The structure of a PII signaling protein from a halophilic archaeon reveals novel traits and high-salt adaptations

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Title: The structure of a PII signaling protein from a halophilic archaeon reveals novel traits and high-salt adaptations
Authors: Palanca, Carles | Pedro Roig, Laia | Llácer, José Luis | Camacho, Mónica | Bonete, María-José | Rubio, Vicente
Research Group/s: Biotecnología de Extremófilos (BIOTECEXTREM)
Center, Department or Service: Universidad de Alicante. Departamento de Agroquímica y Bioquímica
Keywords: Cell signaling | Crystal structure | GlnK | Haloadaptation | Haloferax mediterranei
Knowledge Area: Bioquímica y Biología Molecular
Issue Date: Aug-2014
Publisher: Wiley
Citation: FEBS Journal. 2014, 281(15): 3299-3314. doi:10.1111/febs.12881
Abstract: To obtain insights into archaeal nitrogen signaling and haloadaptation of the nitrogen/carbon/energy-signaling protein PII, we determined crystal structures of recombinantly produced GlnK2 from the extreme halophilic archaeon Haloferax mediterranei, complexed with AMP or with the PII effectors ADP or ATP, at respective resolutions of 1.49 Å, 1.45 Å, and 2.60 Å. A unique trait of these structures was a three-tongued crown protruding from the trimer body convex side, formed by an 11-residue, N-terminal, highly acidic extension that is absent from structurally studied PII proteins. This extension substantially contributed to the very low pI value, which is a haloadaptive trait of H. mediterranei GlnK2, and participated in hexamer-forming contacts in one crystal. Similar acidic N-extensions are shown here to be common among PII proteins from halophilic organisms. Additional haloadaptive traits prominently represented in H. mediterranei GlnK2 are a very high ratio of small residues to large hydrophobic aliphatic residues, and the highest ratio of polar to nonpolar exposed surface for any structurally characterized PII protein. The presence of a dense hydration layer in the region between the three T-loops might also be a haloadaptation. Other unique findings revealed by the GlnK2 structure that might have functional relevance are: the adoption by its T-loop of a three-turn α-helical conformation, perhaps related to the ability of GlnK2 to directly interact with glutamine synthetase; and the firm binding of AMP, confirmed by biochemical binding studies with ATP, ADP, and AMP, raising the possibility that AMP could be an important PII effector, at least in archaea.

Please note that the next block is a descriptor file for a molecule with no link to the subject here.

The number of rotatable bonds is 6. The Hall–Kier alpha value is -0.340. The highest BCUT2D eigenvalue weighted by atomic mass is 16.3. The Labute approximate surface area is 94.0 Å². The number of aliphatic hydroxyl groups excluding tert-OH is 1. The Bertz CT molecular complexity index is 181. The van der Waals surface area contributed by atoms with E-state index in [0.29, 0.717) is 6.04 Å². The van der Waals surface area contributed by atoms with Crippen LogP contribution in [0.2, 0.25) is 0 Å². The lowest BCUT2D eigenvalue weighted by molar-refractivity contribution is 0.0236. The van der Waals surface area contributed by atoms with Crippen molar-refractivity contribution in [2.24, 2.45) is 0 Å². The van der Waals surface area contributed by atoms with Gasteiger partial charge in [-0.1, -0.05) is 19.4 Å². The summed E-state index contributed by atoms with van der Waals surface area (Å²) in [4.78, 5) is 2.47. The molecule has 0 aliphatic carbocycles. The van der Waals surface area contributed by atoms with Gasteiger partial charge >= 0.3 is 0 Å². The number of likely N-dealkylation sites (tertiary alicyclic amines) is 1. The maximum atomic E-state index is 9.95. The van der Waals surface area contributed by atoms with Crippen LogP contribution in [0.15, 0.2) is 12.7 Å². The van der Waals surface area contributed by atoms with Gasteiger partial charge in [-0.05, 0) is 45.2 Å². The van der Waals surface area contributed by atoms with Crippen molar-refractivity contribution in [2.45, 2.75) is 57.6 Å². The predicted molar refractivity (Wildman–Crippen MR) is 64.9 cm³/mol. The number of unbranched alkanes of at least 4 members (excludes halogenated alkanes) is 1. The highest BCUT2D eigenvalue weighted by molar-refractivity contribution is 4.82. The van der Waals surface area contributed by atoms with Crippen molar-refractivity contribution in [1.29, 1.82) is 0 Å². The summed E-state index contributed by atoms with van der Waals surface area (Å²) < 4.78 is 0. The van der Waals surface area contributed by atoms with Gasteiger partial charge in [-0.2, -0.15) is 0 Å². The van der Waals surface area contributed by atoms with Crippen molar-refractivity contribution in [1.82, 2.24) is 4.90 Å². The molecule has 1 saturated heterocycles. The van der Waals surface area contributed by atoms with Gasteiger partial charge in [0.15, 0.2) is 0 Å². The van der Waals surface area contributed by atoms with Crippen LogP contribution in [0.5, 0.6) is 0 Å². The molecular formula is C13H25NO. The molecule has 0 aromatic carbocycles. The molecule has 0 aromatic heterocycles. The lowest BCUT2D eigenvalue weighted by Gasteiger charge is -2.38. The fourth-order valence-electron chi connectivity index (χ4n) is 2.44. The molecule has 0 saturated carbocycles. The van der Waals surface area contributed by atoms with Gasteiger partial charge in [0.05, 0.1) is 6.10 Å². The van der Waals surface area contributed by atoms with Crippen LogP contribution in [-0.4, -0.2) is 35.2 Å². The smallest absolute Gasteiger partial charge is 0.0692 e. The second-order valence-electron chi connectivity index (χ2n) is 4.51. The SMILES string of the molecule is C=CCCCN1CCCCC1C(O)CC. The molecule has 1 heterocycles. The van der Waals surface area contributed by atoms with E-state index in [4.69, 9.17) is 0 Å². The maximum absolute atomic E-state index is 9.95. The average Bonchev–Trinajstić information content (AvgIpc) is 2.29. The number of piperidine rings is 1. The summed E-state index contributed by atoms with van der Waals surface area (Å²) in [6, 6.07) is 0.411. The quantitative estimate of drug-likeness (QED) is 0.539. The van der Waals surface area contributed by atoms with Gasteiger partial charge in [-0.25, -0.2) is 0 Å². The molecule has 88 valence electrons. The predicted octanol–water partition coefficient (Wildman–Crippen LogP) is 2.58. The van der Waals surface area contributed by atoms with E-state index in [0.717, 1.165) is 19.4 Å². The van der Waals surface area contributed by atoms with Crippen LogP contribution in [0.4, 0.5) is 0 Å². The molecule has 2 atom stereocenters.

Sponsor: This work was supported by grants from the Spanish government (BFU2011-30407 and BIO2008_00082, to V. Rubio and M. J. Bonete, respectively) and from the Valencian government (Prometeo 2009/51 to V. Rubio). C. Palanca is a JAE-Predoc fellow of the CSIC and, during this work, L. Pedro-Roig was a FPU fellow of the Spanish Ministry of Education. The research leading to these results has received funding from the European Community’s Seventh Framework Programme (FP7/2007–2013) under BioStruct-X (grant agreement No. 283570).
URI: http://hdl.handle.net/10045/44401
ISSN: 1742-464X (Print) | 1742-4658 (Online)
DOI: 10.1111/febs.12881
Language: eng
Type: info:eu-repo/semantics/article
Rights: © 2014 FEBS
Peer Review: si
Publisher version: http://dx.doi.org/10.1111/febs.12881
Appears in Collections:Research funded by the EU
INV - BIOTECEXTREM - Artículos de Revistas

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